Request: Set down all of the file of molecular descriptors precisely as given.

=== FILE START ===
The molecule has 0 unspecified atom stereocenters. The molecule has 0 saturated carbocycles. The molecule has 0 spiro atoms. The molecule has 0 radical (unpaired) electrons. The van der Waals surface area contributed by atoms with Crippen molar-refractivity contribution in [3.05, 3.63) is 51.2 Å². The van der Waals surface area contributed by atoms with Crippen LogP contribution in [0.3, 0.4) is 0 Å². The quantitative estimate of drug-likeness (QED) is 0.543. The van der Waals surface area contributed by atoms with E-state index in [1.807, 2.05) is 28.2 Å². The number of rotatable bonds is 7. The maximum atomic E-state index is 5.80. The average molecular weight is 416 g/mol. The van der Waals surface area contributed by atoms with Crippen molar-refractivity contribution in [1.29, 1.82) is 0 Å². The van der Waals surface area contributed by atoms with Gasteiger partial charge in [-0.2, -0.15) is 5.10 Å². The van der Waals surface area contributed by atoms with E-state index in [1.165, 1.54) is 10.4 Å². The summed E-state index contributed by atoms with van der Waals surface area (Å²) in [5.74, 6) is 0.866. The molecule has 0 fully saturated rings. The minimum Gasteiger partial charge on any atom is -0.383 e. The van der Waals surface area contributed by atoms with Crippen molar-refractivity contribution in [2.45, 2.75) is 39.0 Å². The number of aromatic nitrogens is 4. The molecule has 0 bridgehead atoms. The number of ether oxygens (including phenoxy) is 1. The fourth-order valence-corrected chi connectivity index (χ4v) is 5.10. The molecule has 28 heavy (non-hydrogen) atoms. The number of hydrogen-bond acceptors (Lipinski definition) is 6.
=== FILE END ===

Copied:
The molecule has 0 unspecified atom stereocenters. The molecule has 0 saturated carbocycles. The molecule has 0 spiro atoms. The molecule has 0 radical (unpaired) electrons. The van der Waals surface area contributed by atoms with Crippen molar-refractivity contribution in [3.05, 3.63) is 51.2 Å². The van der Waals surface area contributed by atoms with Crippen LogP contribution in [0.3, 0.4) is 0 Å². The quantitative estimate of drug-likeness (QED) is 0.543. The van der Waals surface area contributed by atoms with E-state index in [1.807, 2.05) is 28.2 Å². The number of rotatable bonds is 7. The maximum atomic E-state index is 5.80. The average molecular weight is 416 g/mol. The van der Waals surface area contributed by atoms with Crippen molar-refractivity contribution in [1.29, 1.82) is 0 Å². The van der Waals surface area contributed by atoms with Gasteiger partial charge in [-0.2, -0.15) is 5.10 Å². The van der Waals surface area contributed by atoms with E-state index in [1.165, 1.54) is 10.4 Å². The summed E-state index contributed by atoms with van der Waals surface area (Å²) in [5.74, 6) is 0.866. The molecule has 0 fully saturated rings. The minimum Gasteiger partial charge on any atom is -0.383 e. The van der Waals surface area contributed by atoms with Crippen molar-refractivity contribution in [2.45, 2.75) is 39.0 Å². The number of aromatic nitrogens is 4. The molecule has 0 bridgehead atoms. The number of ether oxygens (including phenoxy) is 1. The fourth-order valence-corrected chi connectivity index (χ4v) is 5.10. The molecule has 28 heavy (non-hydrogen) atoms. The number of hydrogen-bond acceptors (Lipinski definition) is 6.